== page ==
Sturgeon: Nobody can reduce Salmond’s impact on independence movement

Conor Riordan, PA Scotland
·2-min read

Nicola Sturgeon has claimed nobody can reduce her predecessor’s impact on the Scottish independence movement, despite fractures within her own party.

The First Minister of Scotland made the comments about Alex Salmond during an interview with the Irish Times on Thursday.

It comes amid a Holyrood committee inquiry into the Scottish Government’s handling of complaints made against the former politician and allegations of conspiracy.

She said: “It’s incredibly difficult for personal, political reasons and I’m not going to go into all that’s subject to inquiry.

“Nobody can take away the contribution – massive contribution – that Alex Salmond made to the growth and the current strength of the SNP and the independence movement.

“Whatever has happened over the past couple of years and whatever happens in the future, the changed relationship between him and I, nobody can take away the massive influence he was on my life.

“But often in life things that you don’t anticipate and don’t relish and wouldn’t have ever wanted to happen happen and you have to deal with those and you have to live with them.

“The one thing I think I can safely say though, notwithstanding the contribution I hope I’ve made and will continue to make, is that both the SNP and the Scottish independence movement is much, much bigger than any individual or any two individuals – no matter how important one or both of them might have been.”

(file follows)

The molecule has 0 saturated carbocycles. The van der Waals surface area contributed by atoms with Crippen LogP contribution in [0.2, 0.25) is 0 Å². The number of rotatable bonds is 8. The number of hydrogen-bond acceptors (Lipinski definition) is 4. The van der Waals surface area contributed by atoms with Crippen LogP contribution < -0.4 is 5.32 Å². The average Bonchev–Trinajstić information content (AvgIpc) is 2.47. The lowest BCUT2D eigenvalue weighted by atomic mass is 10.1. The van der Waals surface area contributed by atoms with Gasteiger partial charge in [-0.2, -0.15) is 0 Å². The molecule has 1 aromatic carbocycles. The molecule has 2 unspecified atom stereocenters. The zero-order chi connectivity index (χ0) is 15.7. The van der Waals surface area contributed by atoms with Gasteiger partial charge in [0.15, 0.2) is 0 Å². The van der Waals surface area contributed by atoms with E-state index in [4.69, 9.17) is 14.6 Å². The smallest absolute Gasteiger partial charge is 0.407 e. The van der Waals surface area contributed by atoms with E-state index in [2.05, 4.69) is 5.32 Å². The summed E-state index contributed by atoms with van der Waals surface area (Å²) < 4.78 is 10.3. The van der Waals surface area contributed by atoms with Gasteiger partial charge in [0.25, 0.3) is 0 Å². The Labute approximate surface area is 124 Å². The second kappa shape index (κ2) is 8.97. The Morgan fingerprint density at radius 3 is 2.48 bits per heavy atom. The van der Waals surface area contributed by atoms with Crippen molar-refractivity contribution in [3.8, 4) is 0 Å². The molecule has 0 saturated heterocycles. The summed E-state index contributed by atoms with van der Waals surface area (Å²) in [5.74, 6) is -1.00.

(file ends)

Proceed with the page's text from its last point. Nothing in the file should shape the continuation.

The Scottish Government Handling of Harassment Complaints Committee has offered Tuesday February 9 for Mr Salmond to give evidence – adding that no further dates would be available.

It was set up after the Court of Session in Edinburgh ruled the Scottish Government’s handling of complaints against the former first minister to be “unlawful” resulting in a £512,250 payout to Mr Salmond.

Ms Sturgeon, under questioning from journalist Fintan O’Toole as part of the newspaper’s Winter Nights Festival, also commented on the possibility of Irish unification, Brexit and sexism in politics.

She described dealing with the coronavirus pandemic as the “most stressful” period of her life.